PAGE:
Good news for diabetics

BGU researchers engineer ‘super enzyme’ to detect glucose levels.

By JUDY SIEGEL
September 27, 2017 17:00
1 minute read.
diabetes

A diabetes blood sugar test . (photo credit: REUTERS)

A “super enzyme” that can detect the level of sugar in the bloodstream much more precisely – an important capability for diabetics who must monitor glucose levels – has been engineered by a team at Ben-Gurion University of the Negev.

According to the article just published in the Journal of the American Chemical Society, the enzyme detects glucose but is not sensitive to other commonly found substances in the bloodstream such as vitamins or pain killers, which often distort glucose measurements.

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In addition to much clearer readings, the enzyme produces much quicker responses, thus lowering the test-taking time. Standard tests have generally relied on a protein to cause a chemical reaction and oxidize the glucose and turn it into a different molecule. That process sends electrons to an electrode and the current is interpreted as the glucose level. However, other substances in the blood can also raise the electrical current level and provide inaccurate readings. Now, the enzyme selectively oxidizes glucose and offers a much more accurate reading.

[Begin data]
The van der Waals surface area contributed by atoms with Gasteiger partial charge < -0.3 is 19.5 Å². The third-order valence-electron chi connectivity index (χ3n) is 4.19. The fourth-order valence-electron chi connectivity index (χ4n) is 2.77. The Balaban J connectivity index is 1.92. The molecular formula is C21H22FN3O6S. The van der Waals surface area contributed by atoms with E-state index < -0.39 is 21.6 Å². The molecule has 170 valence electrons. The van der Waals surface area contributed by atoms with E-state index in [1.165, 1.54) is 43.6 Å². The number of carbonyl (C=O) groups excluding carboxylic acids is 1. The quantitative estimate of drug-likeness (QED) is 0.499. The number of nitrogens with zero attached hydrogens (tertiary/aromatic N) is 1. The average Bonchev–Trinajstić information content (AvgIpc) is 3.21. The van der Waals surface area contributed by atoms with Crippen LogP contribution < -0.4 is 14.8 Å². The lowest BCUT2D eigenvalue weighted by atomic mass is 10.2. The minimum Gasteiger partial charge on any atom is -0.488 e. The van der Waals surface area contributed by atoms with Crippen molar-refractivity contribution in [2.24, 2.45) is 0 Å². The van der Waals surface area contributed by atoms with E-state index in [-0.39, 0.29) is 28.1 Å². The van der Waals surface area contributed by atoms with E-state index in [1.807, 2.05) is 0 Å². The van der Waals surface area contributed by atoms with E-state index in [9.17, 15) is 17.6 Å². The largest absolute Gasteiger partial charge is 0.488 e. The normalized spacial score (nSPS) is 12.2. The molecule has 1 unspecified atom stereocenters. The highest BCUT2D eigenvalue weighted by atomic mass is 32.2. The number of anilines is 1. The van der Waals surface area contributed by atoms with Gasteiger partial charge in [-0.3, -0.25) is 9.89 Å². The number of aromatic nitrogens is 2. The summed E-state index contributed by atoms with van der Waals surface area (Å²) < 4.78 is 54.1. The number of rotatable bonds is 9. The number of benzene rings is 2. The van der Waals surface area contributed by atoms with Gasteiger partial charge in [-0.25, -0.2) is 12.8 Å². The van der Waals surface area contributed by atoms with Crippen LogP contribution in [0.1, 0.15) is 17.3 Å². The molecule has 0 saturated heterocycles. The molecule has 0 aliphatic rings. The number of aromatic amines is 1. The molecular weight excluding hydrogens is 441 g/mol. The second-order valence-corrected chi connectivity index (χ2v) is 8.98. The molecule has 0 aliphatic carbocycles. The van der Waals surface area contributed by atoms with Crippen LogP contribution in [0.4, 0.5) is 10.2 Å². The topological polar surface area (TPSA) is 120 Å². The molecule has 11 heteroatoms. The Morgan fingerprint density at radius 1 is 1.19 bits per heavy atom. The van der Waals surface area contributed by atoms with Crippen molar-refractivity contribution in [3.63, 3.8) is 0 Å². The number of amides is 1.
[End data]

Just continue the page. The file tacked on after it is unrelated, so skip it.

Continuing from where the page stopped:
The research, titled “Highly Efficient Flavin–Adenine Dinucleotide Glucose Dehydrogenase Fused to a Minimal Cytochrome C Domain,” was conducted by Profs. Lital Alfonta and Raz Zarivach along with Alfonta’s students Itai Algov and Jennifer Grushka from the Beersheba university’s department of life sciences.


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